What Clinton’s Tech Agenda Means for EdTech
Presumptive Democratic nominee Hillary Clinton revealed her plans to further develop the technology and innovation fields, including education technology.
Clinton, who announced her Tech & Innovation Agenda last week, is vocal about creating jobs in the Science, Technology, Engineering, and Math (STEM) fields. Her plan consists of 5 key parts:
- Invest in technology to create well-paying, obtainable careers. Clinton promises new commitments and policies for STEM education and technology startups.
- Provide high-speed broadband to all Americans, including free WiFi in public spaces like airports. There is expected to be an emphasis on 5G, laying the groundwork for the next generation of the mobile internet.
- Promote high-tech exports and ensure the free-flow of data to ensure that America remains the global leader in technology.
- Establish guidelines and policies to support consistency within innovation—rules that “foster healthy competition, reduce barriers to entry, and effectively protect intellectual property—while safeguarding privacy and security,” her agenda states.
- Utilize technology to create a smarter, more efficient, and responsive government that can communicate with the global population.
What does this mean for edtech?
Perhaps the most intriguing part of Clinton’s Silicon Valley wishlist is her primary focus on STEM education and tech startups.
Clinton’s campaign is vague on the details of what that will look like, but they talk about a 2020 where every home has access to high-speed, affordable Internet. She pledges support for states, cities, and charters in underrepresented areas, citing successes at Denver’s School of Science and Technology and the Science Leadership Academy of Philadelphia.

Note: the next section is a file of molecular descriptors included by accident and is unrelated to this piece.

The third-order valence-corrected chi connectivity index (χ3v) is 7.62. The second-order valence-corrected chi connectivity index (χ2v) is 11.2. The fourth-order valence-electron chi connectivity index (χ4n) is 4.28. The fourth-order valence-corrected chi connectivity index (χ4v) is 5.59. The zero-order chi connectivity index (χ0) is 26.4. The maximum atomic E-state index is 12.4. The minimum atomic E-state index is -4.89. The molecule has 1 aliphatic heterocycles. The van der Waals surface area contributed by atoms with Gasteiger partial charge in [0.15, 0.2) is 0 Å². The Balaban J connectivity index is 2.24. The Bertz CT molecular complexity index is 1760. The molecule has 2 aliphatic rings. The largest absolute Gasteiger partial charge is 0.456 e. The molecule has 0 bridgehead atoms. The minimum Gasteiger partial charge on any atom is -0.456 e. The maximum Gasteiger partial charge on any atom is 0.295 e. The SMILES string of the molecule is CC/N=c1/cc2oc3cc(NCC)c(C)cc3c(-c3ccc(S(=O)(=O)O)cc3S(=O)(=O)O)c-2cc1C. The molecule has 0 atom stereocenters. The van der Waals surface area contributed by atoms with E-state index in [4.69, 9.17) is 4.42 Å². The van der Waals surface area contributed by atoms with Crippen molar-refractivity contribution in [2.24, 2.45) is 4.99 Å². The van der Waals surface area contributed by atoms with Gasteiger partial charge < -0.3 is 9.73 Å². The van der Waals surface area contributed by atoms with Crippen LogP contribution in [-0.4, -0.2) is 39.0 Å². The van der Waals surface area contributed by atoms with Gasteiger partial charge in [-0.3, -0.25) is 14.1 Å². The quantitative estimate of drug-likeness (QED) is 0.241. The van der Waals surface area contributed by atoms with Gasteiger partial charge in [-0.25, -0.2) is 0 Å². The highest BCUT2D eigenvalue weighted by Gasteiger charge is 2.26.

Besides supporting schools that specialize in STEM, Clinton suggests that generous grants can help redesign all high schools to focus more on STEM curricula; support “makerspaces,” and technology competitions in schools and clubs; and help districts connect with local private and public universities to prepare young STEM students for higher education.
The blueprint, which spans about 15 pages, is expected to have a major impact on all facets of edtech—everyone from investors, innovators, and students can reap the benefits of this lofty plan.
The likely Democratic nominee displayed interest in moving her edtech plans forward during her visit to Galvanize, a learning community for technology for students, startups and established businesses, in Denver.
Though critics have chastised the plausibility and economic stability of the agenda, Clinton continues to dream of an edtech America.
Gretchen Kuhsel is a junior journalism student at Emerson College, where she is the assistant lifestyle editor at The Berkeley Beacon. Her work has also been published in various campus magazines and The Connecticut Post. When she’s not writing, she’s spending far too much time online shopping or balancing upside down on her yoga mat.